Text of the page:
Trying to produce a great-selling pickup reminds me of trying out for quarterback.
Me? I knew better. I couldn’t throw all that well but I could bust through a line, so I earned a spot at nose guard. It was tough work. Sometimes I had two guards and the center coming at me, but I ate it up and relished wreaking havoc in the backfield.
Eventually I got a tough wake-up call when I moved up to high school. Our state championship team was super competitive and I didn’t make the cut. That stung. I concentrated on wrestling which provided plenty of challenges and rewards.
Both sports left me with valuable, life-long lessons, the best of which is know your abilities, know your competition and prepare accordingly. That lesson came to mind recently when I heard that Nissan was dropping the diesel option in its Titan XD starting with model year 2020.
I attended Nissan’s ride-n-drive event in 2015 when engineers had high hopes for the diesel-powered odd-duck: a 5/8-ton tweener that was larger and stronger than a ½-ton thanks to its 310-hp Cummins 5.0-liter V8 which delivers 555 lb.-ft. torque.
Weighing in at roughly 6,740 lbs., the truck stays in control of heavy loads. While doing some hurricane clean-up here recently in Panama City, Fla. (yes, there’s still plenty of work to be done 10 months following Cat 5 Michael), we towed roughly 7,000 pounds (a dressed-up Kubota 4701 on a tandem axle flatbed) while hauling a bed full of oak firewood in a 2019 Titan XD diesel. The truck handled great. There was never a moment when we didn’t feel confident in its power to accelerate quickly from a dead stop or come to a safe, fast stop at a busy intersection.
But one of the biggest problems, as a reader recently reminded me, is the price. A 2019 Titan XD diesel crew cab 4×4, which maxes out at 12,200 pounds towing, starts at $46,760. A 2019 Ram 2500 Big Horn 4×4 crew cab with a 410-hp 6.4-liter HEMI gasser tows up to 19,580 pounds and has an MSRP roughly $700 less at $46,045.
It’s also no secret that the 2020 diesel half-tons from Chevy, Ford and Ram offer impressive power and fuel economy to match. The 2020 Ram 1500 EcoDiesel is tops in towing at 12,560 pounds, 360 more pounds than the XD diesel. While Ram said it will land best fuel economy for model year 2020, thus far that award goes to Chevy with 33mpg highway for its 3.0-liter Duramax tucked inside the 2020 Silverado 1500. The Ram 2019 1500 with a 3.0-liter EcoDiesel is rated at 27mpg highway while the 2019 Ford F-150 3.0-liter PowerStroke delivers 30mpg highway. At best, I got up to 19.5mpg highway in that Titan XD, and while towing and hauling it dropped down to an average of 7.5mpg.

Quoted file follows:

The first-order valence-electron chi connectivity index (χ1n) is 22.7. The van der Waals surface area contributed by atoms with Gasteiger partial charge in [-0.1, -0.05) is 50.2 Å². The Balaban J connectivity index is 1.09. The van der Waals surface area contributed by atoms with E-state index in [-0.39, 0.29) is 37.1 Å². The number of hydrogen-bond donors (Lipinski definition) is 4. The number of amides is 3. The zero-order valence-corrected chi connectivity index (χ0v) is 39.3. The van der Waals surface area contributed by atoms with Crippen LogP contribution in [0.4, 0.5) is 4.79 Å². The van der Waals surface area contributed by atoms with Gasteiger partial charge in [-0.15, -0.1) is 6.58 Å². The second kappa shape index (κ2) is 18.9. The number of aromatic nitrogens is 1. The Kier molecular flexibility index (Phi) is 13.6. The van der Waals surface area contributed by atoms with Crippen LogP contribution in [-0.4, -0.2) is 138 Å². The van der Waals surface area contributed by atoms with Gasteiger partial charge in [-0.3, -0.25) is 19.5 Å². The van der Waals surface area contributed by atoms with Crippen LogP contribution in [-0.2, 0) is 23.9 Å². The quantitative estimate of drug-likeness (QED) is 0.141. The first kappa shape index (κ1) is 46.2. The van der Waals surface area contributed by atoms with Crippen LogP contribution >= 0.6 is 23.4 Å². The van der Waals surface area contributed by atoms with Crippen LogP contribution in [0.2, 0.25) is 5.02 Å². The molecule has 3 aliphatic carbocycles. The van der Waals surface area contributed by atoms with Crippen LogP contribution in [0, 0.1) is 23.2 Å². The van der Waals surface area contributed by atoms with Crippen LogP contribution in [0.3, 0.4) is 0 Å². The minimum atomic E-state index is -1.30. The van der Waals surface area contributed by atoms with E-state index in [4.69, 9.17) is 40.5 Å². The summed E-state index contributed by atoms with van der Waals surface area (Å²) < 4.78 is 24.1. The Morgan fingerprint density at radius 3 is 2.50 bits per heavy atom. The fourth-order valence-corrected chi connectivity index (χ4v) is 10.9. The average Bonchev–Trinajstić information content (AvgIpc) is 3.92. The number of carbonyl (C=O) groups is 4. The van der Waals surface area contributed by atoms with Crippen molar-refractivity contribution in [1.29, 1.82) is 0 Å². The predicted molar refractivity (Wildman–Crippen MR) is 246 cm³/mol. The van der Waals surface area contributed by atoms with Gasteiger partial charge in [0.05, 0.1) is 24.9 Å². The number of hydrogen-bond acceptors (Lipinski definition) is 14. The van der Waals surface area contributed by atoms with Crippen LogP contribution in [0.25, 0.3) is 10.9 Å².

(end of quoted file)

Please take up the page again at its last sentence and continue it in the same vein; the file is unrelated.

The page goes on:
So it’s interesting to think where Nissan is heading next with its pickups. The Frontier, Titan and Titan XD are all undergoing changes for 2020 to compete better in an increasingly challenging space. I’m holding out that Nissan will eventually come back around to diesel. Given growing competition in the full and mid-size segments, it seems they don’t have much choice and thankfully they’ve already got valuable experience to build on.
Some of you may recall that Nissan unveiled its Frontier Diesel Runner at the Chicago Auto Show in 2014 (top photo and below). The truck housed a Cummins 2.8-liter that delivered 350 lb.-ft. torque. Fast-forward to the Detroit Auto Show in January. Cummins put a 2.8-liter on display that’s now up to 389 lb.-ft., which is 20 lb.-ft. more than GM’s 2.8-liter Duramax found in the midsize Colorado and Canyon. Frontier currently undercuts all midsize trucks in price. Throw in a Cummins diesel with an optional manual trans for the 2020 Frontier that not only is more powerful than both GM trucks but also costs less and you could end up with an exciting and enticing moment in pickup history.
If Nissan really wants to turn heads, they should crank out a diesel hybrid. Ford has a hybrid F-150 and an electric F-150 on the way. Ram already offers a mild hybrid through its eTorque option. You can’t help but think that Nissan can draw on plenty of electric powertrain talent courtesy of its Leaf team which currently produces the most popular EV in the world. Come to think of it, Nissan could probably beat everyone to the punch with an all-electric Frontier.
Whatever they have in store, Nissan’s going to have to prepare with much more foresight this time around. Ford and Volkswagen certainly aren’t waiting. They’ve teamed up to produce electric trucks and vans. Next year’s mid-size Jeep Gladiator pickup will be offered with a diesel powerplant. The Ford Ranger and best-selling mid-size Toyota Tacoma won’t be sitting around either. Point is that capabilities, options and features are growing fast in this brutal arena and Nissan’s going to have to come out swinging hard and smart to earn back some truck cred.